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Thin bone threat rises for older Americans

Friday, October 15, 2004

WASHINGTON -- Half of Americans older than 50 will be at risk of fractures from too-thin bones by 2020, the surgeon general warned Thursday, urging people to get more calcium, vitamin D and exercise to avoid crippling osteoporosis.

The bone-thinning disease is on the rise as the population grays -- but weak bones aren't a natural consequence of aging, Surgeon General Richard Carmona stressed.

Strong bones begin in childhood, and years of eating right and physical activity can leave even 80-somethings with sturdy bones. Unfortunately, Carmona said, too few Americans follow that prescription, setting the stage for worrisome increases in broken hips and other fractures as more people pass their 50th birthday.

"Osteoporosis isn't just your grandmother's disease," Carmona said in releasing the first surgeon general's report on bone health. "We all need to take better care of our bones."

Osteoporosis affects an estimated 10 million Americans, and each year, about 1.5 million suffer a fracture as a result. Another 34 million Americans have less severe bone-thinning but enough to still risk a fracture.

By 2020, about 14 million people over age 50 are expected to have osteoporosis and another 47 million will have low bone mass, the report predicts.

Women are at highest risk, especially white women, and particularly after menopause when estrogen -- which also helps keep bones strong -- plummets. But osteoporosis affects men, too, and people of all races.

It's under-diagnosed because many people don't know their bones are thinning until one breaks.

But often doctors are just as guilty in overlooking the risk -- even forgetting to check bone density when middle-aged or older patients suffer fractures.

Consider hip fractures. About 20 percent of seniors who suffer one die within a year, partly because the break often triggers a downward spiral of inactivity, depression and other problems. Yet the report cited one study that found fewer than a quarter of hip-fracture patients were given calcium and vitamin D supplements to help build up their bones -- or a bone-density test to check the severity of their bone-thinning.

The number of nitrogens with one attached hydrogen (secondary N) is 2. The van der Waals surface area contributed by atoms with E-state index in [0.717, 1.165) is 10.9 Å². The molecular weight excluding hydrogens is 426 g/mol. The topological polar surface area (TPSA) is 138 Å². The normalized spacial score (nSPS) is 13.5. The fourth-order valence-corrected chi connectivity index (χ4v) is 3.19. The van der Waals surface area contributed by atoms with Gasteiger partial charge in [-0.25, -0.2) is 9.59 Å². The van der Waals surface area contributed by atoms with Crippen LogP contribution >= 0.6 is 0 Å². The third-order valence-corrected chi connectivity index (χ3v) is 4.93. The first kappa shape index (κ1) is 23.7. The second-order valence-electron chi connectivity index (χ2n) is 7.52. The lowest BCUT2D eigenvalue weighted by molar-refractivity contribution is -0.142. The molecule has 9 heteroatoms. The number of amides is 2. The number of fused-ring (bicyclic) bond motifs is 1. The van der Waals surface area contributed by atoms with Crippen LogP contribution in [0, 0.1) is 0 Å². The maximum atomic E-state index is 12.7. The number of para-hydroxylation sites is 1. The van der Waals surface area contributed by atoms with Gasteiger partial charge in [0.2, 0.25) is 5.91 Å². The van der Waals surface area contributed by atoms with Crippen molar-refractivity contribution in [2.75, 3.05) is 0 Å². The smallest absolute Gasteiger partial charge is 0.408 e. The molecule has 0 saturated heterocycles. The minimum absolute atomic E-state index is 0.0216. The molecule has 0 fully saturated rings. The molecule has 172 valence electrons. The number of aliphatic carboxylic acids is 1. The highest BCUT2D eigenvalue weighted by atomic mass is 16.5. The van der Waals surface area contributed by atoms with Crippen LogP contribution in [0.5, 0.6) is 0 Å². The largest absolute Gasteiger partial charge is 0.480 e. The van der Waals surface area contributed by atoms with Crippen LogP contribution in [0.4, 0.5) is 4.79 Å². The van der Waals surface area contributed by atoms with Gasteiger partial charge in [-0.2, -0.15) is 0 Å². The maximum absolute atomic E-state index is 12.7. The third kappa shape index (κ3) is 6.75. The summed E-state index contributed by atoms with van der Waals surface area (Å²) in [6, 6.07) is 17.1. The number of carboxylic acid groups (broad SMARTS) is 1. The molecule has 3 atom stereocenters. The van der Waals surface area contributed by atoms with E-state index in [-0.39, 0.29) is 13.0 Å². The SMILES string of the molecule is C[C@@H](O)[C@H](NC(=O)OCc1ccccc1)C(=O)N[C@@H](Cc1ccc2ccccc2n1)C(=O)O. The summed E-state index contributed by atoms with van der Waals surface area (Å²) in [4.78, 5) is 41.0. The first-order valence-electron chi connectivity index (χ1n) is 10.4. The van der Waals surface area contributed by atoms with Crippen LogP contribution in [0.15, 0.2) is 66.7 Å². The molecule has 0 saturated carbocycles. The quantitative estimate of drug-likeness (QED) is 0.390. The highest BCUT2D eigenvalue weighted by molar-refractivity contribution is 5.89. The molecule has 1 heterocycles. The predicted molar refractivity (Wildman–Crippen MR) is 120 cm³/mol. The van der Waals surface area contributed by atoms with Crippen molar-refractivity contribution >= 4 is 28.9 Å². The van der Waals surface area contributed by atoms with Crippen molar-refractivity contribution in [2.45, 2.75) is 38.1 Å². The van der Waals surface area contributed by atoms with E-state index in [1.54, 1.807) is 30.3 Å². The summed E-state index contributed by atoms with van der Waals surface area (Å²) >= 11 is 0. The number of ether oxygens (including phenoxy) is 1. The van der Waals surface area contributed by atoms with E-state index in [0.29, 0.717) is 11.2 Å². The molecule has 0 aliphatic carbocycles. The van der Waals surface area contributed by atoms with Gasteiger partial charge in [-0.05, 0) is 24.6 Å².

Bone health is a balancing act: Cells called osteoclasts dissolve old, worn-out bone while other cells called osteoblasts form new bone. Peak bone formation occurs before age 30, and then the bone-building cells can gradually slow down over the ensuing decades.

While the risk rises with age, other factors can thin bones sooner.

"I always thought I was too young," said Abby Perelman of Connecticut, who was diagnosed with osteoporosis at age 47. Her mother has it, too, and had urged Perelman -- who didn't eat much calcium or exercise -- to insist on a bone density test that her doctor hadn't thought necessary.

By 51, Perelman had her first fracture. "I am very afraid of falling," she said. "I do live with back pain almost every day."

A number of drugs treat osteoporosis, either by slowing a bone's breakdown or pushing new bone formation.

But Carmona said the main focus must be on preventing thinning bones, not on medication. "If we let it get that far, we probably missed the boat."

Among his report's recommendations:

Eat enough calcium and vitamin D starting in childhood. Recommended amounts vary by age, but the average adult under 50 needs about 1,000 milligrams of calcium and 200 international units of vitamin D each day. That rises to 1,200 mg of calcium and 400-600 IU of vitamin D over age 50.

Good calcium sources include lowfat milk or other dairy products, fortified orange juice, soybeans, salmon and broccoli. Few people absorb enough vitamin D from sunshine, but it's in fortified foods, too. Many people require supplements to get enough.

Adults need at least 30 minutes of physical activity a day, and children 60 minutes, including weight-bearing activities that improve bone strength and balance.

All women over 65 -- and any man or women who suffers even a minor fracture after age 50 -- needs a bone-density test.

Doctors should look for other warning signs, including people under 50 who have had multiple fractures, or take steroid-containing medications or have hormonal or other diseases that can thin bones.

Older people should minimize the risk of falls by removing items they might trip over, improving lighting, and getting their vision checked.


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